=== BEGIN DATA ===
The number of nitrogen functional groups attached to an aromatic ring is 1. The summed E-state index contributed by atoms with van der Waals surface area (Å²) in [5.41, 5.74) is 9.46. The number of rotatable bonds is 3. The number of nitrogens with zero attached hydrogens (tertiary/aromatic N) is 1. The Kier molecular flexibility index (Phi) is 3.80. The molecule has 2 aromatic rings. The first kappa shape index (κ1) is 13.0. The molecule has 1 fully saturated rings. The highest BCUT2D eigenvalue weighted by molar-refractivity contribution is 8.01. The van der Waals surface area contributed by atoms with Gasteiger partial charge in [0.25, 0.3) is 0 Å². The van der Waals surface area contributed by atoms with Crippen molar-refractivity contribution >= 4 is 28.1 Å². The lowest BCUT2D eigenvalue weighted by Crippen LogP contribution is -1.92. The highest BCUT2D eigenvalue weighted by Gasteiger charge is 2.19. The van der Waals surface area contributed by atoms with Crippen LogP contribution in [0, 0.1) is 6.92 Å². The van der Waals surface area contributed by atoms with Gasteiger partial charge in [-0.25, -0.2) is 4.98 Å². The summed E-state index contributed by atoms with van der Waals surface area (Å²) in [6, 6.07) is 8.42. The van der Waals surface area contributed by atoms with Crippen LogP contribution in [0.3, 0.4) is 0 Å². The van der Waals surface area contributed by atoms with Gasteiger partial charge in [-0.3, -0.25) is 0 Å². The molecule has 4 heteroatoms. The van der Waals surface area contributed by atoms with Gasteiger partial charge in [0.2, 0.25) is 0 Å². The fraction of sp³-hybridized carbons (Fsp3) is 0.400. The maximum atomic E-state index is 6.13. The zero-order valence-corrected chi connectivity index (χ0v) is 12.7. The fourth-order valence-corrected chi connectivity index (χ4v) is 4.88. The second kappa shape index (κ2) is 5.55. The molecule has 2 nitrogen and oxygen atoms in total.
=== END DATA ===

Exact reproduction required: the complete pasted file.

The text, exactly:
The number of nitrogen functional groups attached to an aromatic ring is 1. The summed E-state index contributed by atoms with van der Waals surface area (Å²) in [5.41, 5.74) is 9.46. The number of rotatable bonds is 3. The number of nitrogens with zero attached hydrogens (tertiary/aromatic N) is 1. The Kier molecular flexibility index (Phi) is 3.80. The molecule has 2 aromatic rings. The first kappa shape index (κ1) is 13.0. The molecule has 1 fully saturated rings. The highest BCUT2D eigenvalue weighted by molar-refractivity contribution is 8.01. The van der Waals surface area contributed by atoms with Gasteiger partial charge in [0.25, 0.3) is 0 Å². The van der Waals surface area contributed by atoms with Crippen molar-refractivity contribution >= 4 is 28.1 Å². The lowest BCUT2D eigenvalue weighted by Crippen LogP contribution is -1.92. The highest BCUT2D eigenvalue weighted by Gasteiger charge is 2.19. The van der Waals surface area contributed by atoms with Crippen LogP contribution in [0, 0.1) is 6.92 Å². The van der Waals surface area contributed by atoms with Gasteiger partial charge in [-0.25, -0.2) is 4.98 Å². The summed E-state index contributed by atoms with van der Waals surface area (Å²) in [6, 6.07) is 8.42. The van der Waals surface area contributed by atoms with Crippen LogP contribution in [0.3, 0.4) is 0 Å². The van der Waals surface area contributed by atoms with Gasteiger partial charge in [-0.3, -0.25) is 0 Å². The molecule has 4 heteroatoms. The van der Waals surface area contributed by atoms with Gasteiger partial charge in [0.2, 0.25) is 0 Å². The fraction of sp³-hybridized carbons (Fsp3) is 0.400. The maximum atomic E-state index is 6.13. The zero-order valence-corrected chi connectivity index (χ0v) is 12.7. The fourth-order valence-corrected chi connectivity index (χ4v) is 4.88. The second kappa shape index (κ2) is 5.55. The molecule has 2 nitrogen and oxygen atoms in total.